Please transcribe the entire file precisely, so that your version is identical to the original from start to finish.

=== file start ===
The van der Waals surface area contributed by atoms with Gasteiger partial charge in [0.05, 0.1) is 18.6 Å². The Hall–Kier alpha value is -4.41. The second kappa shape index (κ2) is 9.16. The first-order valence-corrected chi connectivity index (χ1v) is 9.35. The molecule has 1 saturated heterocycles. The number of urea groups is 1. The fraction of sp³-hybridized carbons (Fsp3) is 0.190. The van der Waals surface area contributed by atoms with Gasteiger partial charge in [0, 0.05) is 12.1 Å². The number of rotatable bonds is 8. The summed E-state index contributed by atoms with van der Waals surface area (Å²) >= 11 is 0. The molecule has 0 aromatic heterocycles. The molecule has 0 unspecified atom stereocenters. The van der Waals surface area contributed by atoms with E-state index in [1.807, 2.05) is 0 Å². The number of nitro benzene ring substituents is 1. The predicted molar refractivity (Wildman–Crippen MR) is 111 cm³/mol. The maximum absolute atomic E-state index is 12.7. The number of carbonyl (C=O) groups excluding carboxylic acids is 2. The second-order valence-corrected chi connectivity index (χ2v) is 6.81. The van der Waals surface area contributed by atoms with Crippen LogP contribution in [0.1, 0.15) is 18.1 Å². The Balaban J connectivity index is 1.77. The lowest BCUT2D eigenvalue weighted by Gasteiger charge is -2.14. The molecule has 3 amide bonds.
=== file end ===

The van der Waals surface area contributed by atoms with Gasteiger partial charge in [0.05, 0.1) is 18.6 Å². The Hall–Kier alpha value is -4.41. The second kappa shape index (κ2) is 9.16. The first-order valence-corrected chi connectivity index (χ1v) is 9.35. The molecule has 1 saturated heterocycles. The number of urea groups is 1. The fraction of sp³-hybridized carbons (Fsp3) is 0.190. The van der Waals surface area contributed by atoms with Gasteiger partial charge in [0, 0.05) is 12.1 Å². The number of rotatable bonds is 8. The summed E-state index contributed by atoms with van der Waals surface area (Å²) >= 11 is 0. The molecule has 0 aromatic heterocycles. The molecule has 0 unspecified atom stereocenters. The van der Waals surface area contributed by atoms with E-state index in [1.807, 2.05) is 0 Å². The number of nitro benzene ring substituents is 1. The predicted molar refractivity (Wildman–Crippen MR) is 111 cm³/mol. The maximum absolute atomic E-state index is 12.7. The number of carbonyl (C=O) groups excluding carboxylic acids is 2. The second-order valence-corrected chi connectivity index (χ2v) is 6.81. The van der Waals surface area contributed by atoms with Crippen LogP contribution in [0.1, 0.15) is 18.1 Å². The Balaban J connectivity index is 1.77. The lowest BCUT2D eigenvalue weighted by Gasteiger charge is -2.14. The molecule has 3 amide bonds.